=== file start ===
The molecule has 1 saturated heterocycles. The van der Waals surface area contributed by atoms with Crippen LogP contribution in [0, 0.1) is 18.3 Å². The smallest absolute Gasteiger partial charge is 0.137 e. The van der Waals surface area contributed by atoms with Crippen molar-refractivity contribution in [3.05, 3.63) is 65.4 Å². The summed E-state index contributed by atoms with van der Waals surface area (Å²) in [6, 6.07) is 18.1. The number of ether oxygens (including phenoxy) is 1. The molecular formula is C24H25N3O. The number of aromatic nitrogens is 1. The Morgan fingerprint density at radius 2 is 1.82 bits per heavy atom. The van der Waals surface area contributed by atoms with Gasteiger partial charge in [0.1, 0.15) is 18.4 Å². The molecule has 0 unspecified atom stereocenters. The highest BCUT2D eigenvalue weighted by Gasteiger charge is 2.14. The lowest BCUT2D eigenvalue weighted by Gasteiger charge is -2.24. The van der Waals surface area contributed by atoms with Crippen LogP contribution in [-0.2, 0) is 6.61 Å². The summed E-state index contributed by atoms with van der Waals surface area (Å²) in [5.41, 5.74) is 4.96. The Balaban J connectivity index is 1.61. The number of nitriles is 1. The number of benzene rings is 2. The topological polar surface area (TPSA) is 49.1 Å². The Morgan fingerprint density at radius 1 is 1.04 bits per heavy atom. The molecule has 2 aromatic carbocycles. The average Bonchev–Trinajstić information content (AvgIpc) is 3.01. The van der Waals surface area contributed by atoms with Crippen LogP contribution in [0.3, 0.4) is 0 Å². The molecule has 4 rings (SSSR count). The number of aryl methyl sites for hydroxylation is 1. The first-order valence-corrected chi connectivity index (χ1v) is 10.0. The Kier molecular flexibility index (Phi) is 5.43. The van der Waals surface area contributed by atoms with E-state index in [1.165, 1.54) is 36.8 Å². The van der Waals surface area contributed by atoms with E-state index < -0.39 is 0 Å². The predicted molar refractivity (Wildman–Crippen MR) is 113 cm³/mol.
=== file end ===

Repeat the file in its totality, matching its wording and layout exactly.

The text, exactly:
The molecule has 1 saturated heterocycles. The van der Waals surface area contributed by atoms with Crippen LogP contribution in [0, 0.1) is 18.3 Å². The smallest absolute Gasteiger partial charge is 0.137 e. The van der Waals surface area contributed by atoms with Crippen molar-refractivity contribution in [3.05, 3.63) is 65.4 Å². The summed E-state index contributed by atoms with van der Waals surface area (Å²) in [6, 6.07) is 18.1. The number of ether oxygens (including phenoxy) is 1. The molecular formula is C24H25N3O. The number of aromatic nitrogens is 1. The Morgan fingerprint density at radius 2 is 1.82 bits per heavy atom. The van der Waals surface area contributed by atoms with Gasteiger partial charge in [0.1, 0.15) is 18.4 Å². The molecule has 0 unspecified atom stereocenters. The highest BCUT2D eigenvalue weighted by Gasteiger charge is 2.14. The lowest BCUT2D eigenvalue weighted by Gasteiger charge is -2.24. The van der Waals surface area contributed by atoms with Crippen LogP contribution in [-0.2, 0) is 6.61 Å². The summed E-state index contributed by atoms with van der Waals surface area (Å²) in [5.41, 5.74) is 4.96. The Balaban J connectivity index is 1.61. The number of nitriles is 1. The number of benzene rings is 2. The topological polar surface area (TPSA) is 49.1 Å². The Morgan fingerprint density at radius 1 is 1.04 bits per heavy atom. The molecule has 2 aromatic carbocycles. The average Bonchev–Trinajstić information content (AvgIpc) is 3.01. The van der Waals surface area contributed by atoms with Crippen LogP contribution in [0.3, 0.4) is 0 Å². The molecule has 4 rings (SSSR count). The number of aryl methyl sites for hydroxylation is 1. The first-order valence-corrected chi connectivity index (χ1v) is 10.0. The Kier molecular flexibility index (Phi) is 5.43. The van der Waals surface area contributed by atoms with E-state index in [1.165, 1.54) is 36.8 Å². The van der Waals surface area contributed by atoms with E-state index < -0.39 is 0 Å². The predicted molar refractivity (Wildman–Crippen MR) is 113 cm³/mol.